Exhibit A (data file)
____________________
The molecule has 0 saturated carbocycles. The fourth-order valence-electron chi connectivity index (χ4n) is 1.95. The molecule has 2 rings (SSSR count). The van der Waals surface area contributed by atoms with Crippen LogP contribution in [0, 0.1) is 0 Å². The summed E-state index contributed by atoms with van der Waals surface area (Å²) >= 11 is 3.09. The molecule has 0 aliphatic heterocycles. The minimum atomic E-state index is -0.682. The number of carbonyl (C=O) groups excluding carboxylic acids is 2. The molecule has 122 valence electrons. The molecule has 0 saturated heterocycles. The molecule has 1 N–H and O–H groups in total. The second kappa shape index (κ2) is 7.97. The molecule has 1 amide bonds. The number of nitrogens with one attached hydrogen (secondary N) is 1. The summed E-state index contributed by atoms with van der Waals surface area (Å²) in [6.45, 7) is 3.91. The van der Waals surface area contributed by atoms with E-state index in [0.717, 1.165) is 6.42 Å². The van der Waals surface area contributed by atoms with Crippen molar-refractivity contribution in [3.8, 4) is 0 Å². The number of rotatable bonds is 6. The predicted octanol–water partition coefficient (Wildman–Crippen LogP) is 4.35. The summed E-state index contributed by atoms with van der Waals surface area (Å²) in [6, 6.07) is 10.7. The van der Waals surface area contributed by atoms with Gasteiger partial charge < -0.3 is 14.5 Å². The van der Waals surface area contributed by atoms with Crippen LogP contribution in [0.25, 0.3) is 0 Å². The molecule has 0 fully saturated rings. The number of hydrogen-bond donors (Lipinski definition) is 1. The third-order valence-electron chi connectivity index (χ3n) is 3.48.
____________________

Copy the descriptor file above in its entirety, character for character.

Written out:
The molecule has 0 saturated carbocycles. The fourth-order valence-electron chi connectivity index (χ4n) is 1.95. The molecule has 2 rings (SSSR count). The van der Waals surface area contributed by atoms with Crippen LogP contribution in [0, 0.1) is 0 Å². The summed E-state index contributed by atoms with van der Waals surface area (Å²) >= 11 is 3.09. The molecule has 0 aliphatic heterocycles. The minimum atomic E-state index is -0.682. The number of carbonyl (C=O) groups excluding carboxylic acids is 2. The molecule has 122 valence electrons. The molecule has 0 saturated heterocycles. The molecule has 1 N–H and O–H groups in total. The second kappa shape index (κ2) is 7.97. The molecule has 1 amide bonds. The number of nitrogens with one attached hydrogen (secondary N) is 1. The summed E-state index contributed by atoms with van der Waals surface area (Å²) in [6.45, 7) is 3.91. The van der Waals surface area contributed by atoms with E-state index in [0.717, 1.165) is 6.42 Å². The van der Waals surface area contributed by atoms with Crippen molar-refractivity contribution in [3.8, 4) is 0 Å². The number of rotatable bonds is 6. The predicted octanol–water partition coefficient (Wildman–Crippen LogP) is 4.35. The summed E-state index contributed by atoms with van der Waals surface area (Å²) in [6, 6.07) is 10.7. The van der Waals surface area contributed by atoms with Gasteiger partial charge < -0.3 is 14.5 Å². The van der Waals surface area contributed by atoms with Crippen LogP contribution in [0.25, 0.3) is 0 Å². The molecule has 0 fully saturated rings. The number of hydrogen-bond donors (Lipinski definition) is 1. The third-order valence-electron chi connectivity index (χ3n) is 3.48.